The B.C. government wants to create new rules for lenders who offer instalment loans, under legislation introduced Tuesday.
VICTORIA – The B.C. government wants to create new rules for lenders who offer instalment loans, under legislation introduced Tuesday.
Solicitor General Mike Farnworth said proposed changes to consumer protection law will create a licensing and regulatory system for businesses that offer instalment loans, as well as ban some practices the government considers unfair.
“This bill aims to better protect consumers from potentially harmful and predatory business practices,” he said. His ministry said in a news release that the current system allows for low-income British Columbians to be trapped in an endless cycle of debt payments that furthers their poverty due to high-cost and high-risk lending practices by some businesses.
British Columbians are among the largest users of payday loans in Canada, according to past surveys.
The changes would build upon measures from 2018 that tightened rules on payday-lending and reduced the maximum fee lenders can charge to $15 per $100 borrowed. Payday loans are high-cost loans for people seeking $1,500 or less for a term of 62 days or less.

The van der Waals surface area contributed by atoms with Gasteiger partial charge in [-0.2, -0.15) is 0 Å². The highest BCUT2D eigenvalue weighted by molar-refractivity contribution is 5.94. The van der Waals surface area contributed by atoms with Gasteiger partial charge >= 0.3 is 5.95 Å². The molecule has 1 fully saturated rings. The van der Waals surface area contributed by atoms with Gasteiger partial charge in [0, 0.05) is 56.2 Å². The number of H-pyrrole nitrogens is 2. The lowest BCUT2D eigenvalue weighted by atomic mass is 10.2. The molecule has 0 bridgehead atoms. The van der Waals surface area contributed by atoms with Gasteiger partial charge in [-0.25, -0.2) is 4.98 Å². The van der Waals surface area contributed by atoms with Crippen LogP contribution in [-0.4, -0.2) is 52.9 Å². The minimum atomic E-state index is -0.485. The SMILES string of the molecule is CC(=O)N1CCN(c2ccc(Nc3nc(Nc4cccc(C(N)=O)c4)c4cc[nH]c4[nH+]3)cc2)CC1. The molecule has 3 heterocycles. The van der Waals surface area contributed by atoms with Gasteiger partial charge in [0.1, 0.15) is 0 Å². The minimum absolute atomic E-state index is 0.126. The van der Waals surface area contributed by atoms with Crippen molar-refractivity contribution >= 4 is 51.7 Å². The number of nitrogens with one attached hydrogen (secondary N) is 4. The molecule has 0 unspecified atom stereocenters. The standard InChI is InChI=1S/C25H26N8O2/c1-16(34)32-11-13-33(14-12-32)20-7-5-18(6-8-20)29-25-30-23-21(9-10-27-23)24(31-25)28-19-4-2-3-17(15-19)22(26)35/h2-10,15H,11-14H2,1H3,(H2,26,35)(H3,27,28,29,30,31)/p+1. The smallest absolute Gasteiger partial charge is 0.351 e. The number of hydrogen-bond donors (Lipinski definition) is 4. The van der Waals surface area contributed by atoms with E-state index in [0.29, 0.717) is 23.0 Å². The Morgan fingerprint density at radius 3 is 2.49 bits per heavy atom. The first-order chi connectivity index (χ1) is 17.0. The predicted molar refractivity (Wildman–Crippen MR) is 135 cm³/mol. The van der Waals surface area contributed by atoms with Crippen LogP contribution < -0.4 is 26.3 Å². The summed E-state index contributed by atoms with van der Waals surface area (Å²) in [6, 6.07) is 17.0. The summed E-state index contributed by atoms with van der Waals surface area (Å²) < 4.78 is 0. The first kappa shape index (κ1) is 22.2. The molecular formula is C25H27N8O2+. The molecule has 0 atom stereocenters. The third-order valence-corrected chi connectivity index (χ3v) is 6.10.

Tuesday’s legislation focused on instalment loans, which are for greater amounts up to $10,000 and, unlike payday loans, offer repayment over several instalments.
The legislation proposes new limits on the total cost of borrowing, as well as a ban on some types of fees, charges and incentives (such as prizes or rewards) for taking out a loan. There are also proposed restrictions on the use of personal information from borrowers, and changes that would protect consumers from what government calls “hard sell” options and enticements that lure people into high-cost and potentially unfair agreements.
Farnworth and the association representing alternative lenders have planned a 2 p.m. news conference Tuesday to further detail the changes.